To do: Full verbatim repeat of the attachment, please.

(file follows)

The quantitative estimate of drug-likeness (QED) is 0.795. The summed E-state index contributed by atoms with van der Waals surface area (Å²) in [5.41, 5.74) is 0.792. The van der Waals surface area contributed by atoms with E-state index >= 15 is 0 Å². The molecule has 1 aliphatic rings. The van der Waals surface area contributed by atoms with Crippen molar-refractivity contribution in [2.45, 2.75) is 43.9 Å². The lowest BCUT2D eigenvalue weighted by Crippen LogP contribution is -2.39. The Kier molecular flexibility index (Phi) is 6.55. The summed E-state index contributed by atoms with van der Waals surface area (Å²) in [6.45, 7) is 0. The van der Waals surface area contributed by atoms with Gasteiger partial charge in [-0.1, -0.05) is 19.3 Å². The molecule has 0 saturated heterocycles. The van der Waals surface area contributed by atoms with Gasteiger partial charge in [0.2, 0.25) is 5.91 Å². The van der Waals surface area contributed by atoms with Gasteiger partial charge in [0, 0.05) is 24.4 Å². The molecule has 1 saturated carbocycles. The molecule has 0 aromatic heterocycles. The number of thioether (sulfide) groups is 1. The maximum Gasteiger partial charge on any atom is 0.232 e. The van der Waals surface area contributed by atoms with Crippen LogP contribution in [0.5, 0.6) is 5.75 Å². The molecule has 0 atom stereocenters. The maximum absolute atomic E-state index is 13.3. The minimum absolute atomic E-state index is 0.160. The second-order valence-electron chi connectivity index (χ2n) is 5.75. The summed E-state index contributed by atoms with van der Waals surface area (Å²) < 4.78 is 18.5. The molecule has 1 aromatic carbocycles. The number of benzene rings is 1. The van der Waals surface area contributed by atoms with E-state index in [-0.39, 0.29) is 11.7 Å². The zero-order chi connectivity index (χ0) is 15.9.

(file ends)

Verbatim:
The quantitative estimate of drug-likeness (QED) is 0.795. The summed E-state index contributed by atoms with van der Waals surface area (Å²) in [5.41, 5.74) is 0.792. The van der Waals surface area contributed by atoms with E-state index >= 15 is 0 Å². The molecule has 1 aliphatic rings. The van der Waals surface area contributed by atoms with Crippen molar-refractivity contribution in [2.45, 2.75) is 43.9 Å². The lowest BCUT2D eigenvalue weighted by Crippen LogP contribution is -2.39. The Kier molecular flexibility index (Phi) is 6.55. The summed E-state index contributed by atoms with van der Waals surface area (Å²) in [6.45, 7) is 0. The van der Waals surface area contributed by atoms with Gasteiger partial charge in [-0.1, -0.05) is 19.3 Å². The molecule has 0 saturated heterocycles. The van der Waals surface area contributed by atoms with Gasteiger partial charge in [0.2, 0.25) is 5.91 Å². The van der Waals surface area contributed by atoms with Gasteiger partial charge in [0, 0.05) is 24.4 Å². The molecule has 1 saturated carbocycles. The molecule has 0 aromatic heterocycles. The number of thioether (sulfide) groups is 1. The maximum Gasteiger partial charge on any atom is 0.232 e. The van der Waals surface area contributed by atoms with Crippen LogP contribution in [0.5, 0.6) is 5.75 Å². The molecule has 0 atom stereocenters. The maximum absolute atomic E-state index is 13.3. The minimum absolute atomic E-state index is 0.160. The second-order valence-electron chi connectivity index (χ2n) is 5.75. The summed E-state index contributed by atoms with van der Waals surface area (Å²) < 4.78 is 18.5. The molecule has 1 aromatic carbocycles. The number of benzene rings is 1. The van der Waals surface area contributed by atoms with E-state index in [-0.39, 0.29) is 11.7 Å². The zero-order chi connectivity index (χ0) is 15.9.